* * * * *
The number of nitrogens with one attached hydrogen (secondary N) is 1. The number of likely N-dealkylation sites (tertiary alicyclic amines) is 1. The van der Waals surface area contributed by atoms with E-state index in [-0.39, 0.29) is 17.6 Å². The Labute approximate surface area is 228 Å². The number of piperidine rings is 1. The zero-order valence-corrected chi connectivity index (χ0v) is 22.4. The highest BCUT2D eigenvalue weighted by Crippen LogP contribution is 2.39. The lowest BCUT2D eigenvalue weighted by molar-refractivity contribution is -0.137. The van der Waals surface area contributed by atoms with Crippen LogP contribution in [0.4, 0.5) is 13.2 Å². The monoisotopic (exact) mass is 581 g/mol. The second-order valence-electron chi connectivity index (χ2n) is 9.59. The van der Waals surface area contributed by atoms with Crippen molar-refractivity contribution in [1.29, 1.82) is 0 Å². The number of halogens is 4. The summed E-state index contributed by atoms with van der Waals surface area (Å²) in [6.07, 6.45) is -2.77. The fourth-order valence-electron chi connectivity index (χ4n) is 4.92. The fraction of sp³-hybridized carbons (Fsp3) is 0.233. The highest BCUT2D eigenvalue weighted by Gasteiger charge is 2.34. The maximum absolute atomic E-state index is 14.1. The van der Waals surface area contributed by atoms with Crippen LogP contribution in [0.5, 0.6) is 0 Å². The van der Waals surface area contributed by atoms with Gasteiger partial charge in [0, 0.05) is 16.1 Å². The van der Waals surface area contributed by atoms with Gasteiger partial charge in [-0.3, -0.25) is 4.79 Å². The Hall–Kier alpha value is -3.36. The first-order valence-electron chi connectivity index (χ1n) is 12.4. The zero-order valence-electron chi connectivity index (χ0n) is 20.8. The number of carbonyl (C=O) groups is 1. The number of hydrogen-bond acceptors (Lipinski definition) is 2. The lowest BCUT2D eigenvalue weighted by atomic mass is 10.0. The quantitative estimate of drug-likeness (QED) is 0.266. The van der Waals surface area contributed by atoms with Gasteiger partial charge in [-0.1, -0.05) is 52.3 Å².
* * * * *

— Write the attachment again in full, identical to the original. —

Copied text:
The number of nitrogens with one attached hydrogen (secondary N) is 1. The number of likely N-dealkylation sites (tertiary alicyclic amines) is 1. The van der Waals surface area contributed by atoms with E-state index in [-0.39, 0.29) is 17.6 Å². The Labute approximate surface area is 228 Å². The number of piperidine rings is 1. The zero-order valence-corrected chi connectivity index (χ0v) is 22.4. The highest BCUT2D eigenvalue weighted by Crippen LogP contribution is 2.39. The lowest BCUT2D eigenvalue weighted by molar-refractivity contribution is -0.137. The van der Waals surface area contributed by atoms with Crippen LogP contribution in [0.4, 0.5) is 13.2 Å². The monoisotopic (exact) mass is 581 g/mol. The second-order valence-electron chi connectivity index (χ2n) is 9.59. The van der Waals surface area contributed by atoms with Crippen molar-refractivity contribution in [1.29, 1.82) is 0 Å². The number of halogens is 4. The summed E-state index contributed by atoms with van der Waals surface area (Å²) in [6.07, 6.45) is -2.77. The fourth-order valence-electron chi connectivity index (χ4n) is 4.92. The fraction of sp³-hybridized carbons (Fsp3) is 0.233. The highest BCUT2D eigenvalue weighted by Gasteiger charge is 2.34. The maximum absolute atomic E-state index is 14.1. The van der Waals surface area contributed by atoms with Crippen LogP contribution in [0.5, 0.6) is 0 Å². The van der Waals surface area contributed by atoms with Gasteiger partial charge in [0, 0.05) is 16.1 Å². The van der Waals surface area contributed by atoms with Gasteiger partial charge in [-0.3, -0.25) is 4.79 Å². The Hall–Kier alpha value is -3.36. The first-order valence-electron chi connectivity index (χ1n) is 12.4. The zero-order valence-electron chi connectivity index (χ0n) is 20.8. The number of carbonyl (C=O) groups is 1. The number of hydrogen-bond acceptors (Lipinski definition) is 2. The lowest BCUT2D eigenvalue weighted by atomic mass is 10.0. The quantitative estimate of drug-likeness (QED) is 0.266. The van der Waals surface area contributed by atoms with Gasteiger partial charge in [-0.1, -0.05) is 52.3 Å².